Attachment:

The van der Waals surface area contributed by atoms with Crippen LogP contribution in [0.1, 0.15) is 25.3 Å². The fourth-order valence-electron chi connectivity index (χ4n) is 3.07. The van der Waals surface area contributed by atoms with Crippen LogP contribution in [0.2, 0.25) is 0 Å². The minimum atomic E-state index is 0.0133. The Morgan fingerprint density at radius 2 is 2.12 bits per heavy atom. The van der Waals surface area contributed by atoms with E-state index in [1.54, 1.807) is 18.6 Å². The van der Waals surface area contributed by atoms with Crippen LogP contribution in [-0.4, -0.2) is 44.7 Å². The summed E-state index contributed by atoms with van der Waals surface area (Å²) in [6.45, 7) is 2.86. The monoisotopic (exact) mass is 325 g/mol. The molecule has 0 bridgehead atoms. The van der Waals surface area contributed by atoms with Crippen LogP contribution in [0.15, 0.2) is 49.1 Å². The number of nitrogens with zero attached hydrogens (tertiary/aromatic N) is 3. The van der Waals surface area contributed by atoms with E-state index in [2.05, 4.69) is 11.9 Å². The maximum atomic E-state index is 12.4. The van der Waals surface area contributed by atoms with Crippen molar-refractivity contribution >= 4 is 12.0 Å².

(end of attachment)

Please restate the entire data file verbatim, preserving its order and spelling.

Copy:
The van der Waals surface area contributed by atoms with Crippen LogP contribution in [0.1, 0.15) is 25.3 Å². The fourth-order valence-electron chi connectivity index (χ4n) is 3.07. The van der Waals surface area contributed by atoms with Crippen LogP contribution in [0.2, 0.25) is 0 Å². The minimum atomic E-state index is 0.0133. The Morgan fingerprint density at radius 2 is 2.12 bits per heavy atom. The van der Waals surface area contributed by atoms with E-state index in [1.54, 1.807) is 18.6 Å². The van der Waals surface area contributed by atoms with Crippen LogP contribution in [-0.4, -0.2) is 44.7 Å². The summed E-state index contributed by atoms with van der Waals surface area (Å²) in [6.45, 7) is 2.86. The monoisotopic (exact) mass is 325 g/mol. The molecule has 0 bridgehead atoms. The van der Waals surface area contributed by atoms with Crippen LogP contribution in [0.15, 0.2) is 49.1 Å². The number of nitrogens with zero attached hydrogens (tertiary/aromatic N) is 3. The van der Waals surface area contributed by atoms with E-state index in [2.05, 4.69) is 11.9 Å². The maximum atomic E-state index is 12.4. The van der Waals surface area contributed by atoms with Crippen molar-refractivity contribution >= 4 is 12.0 Å².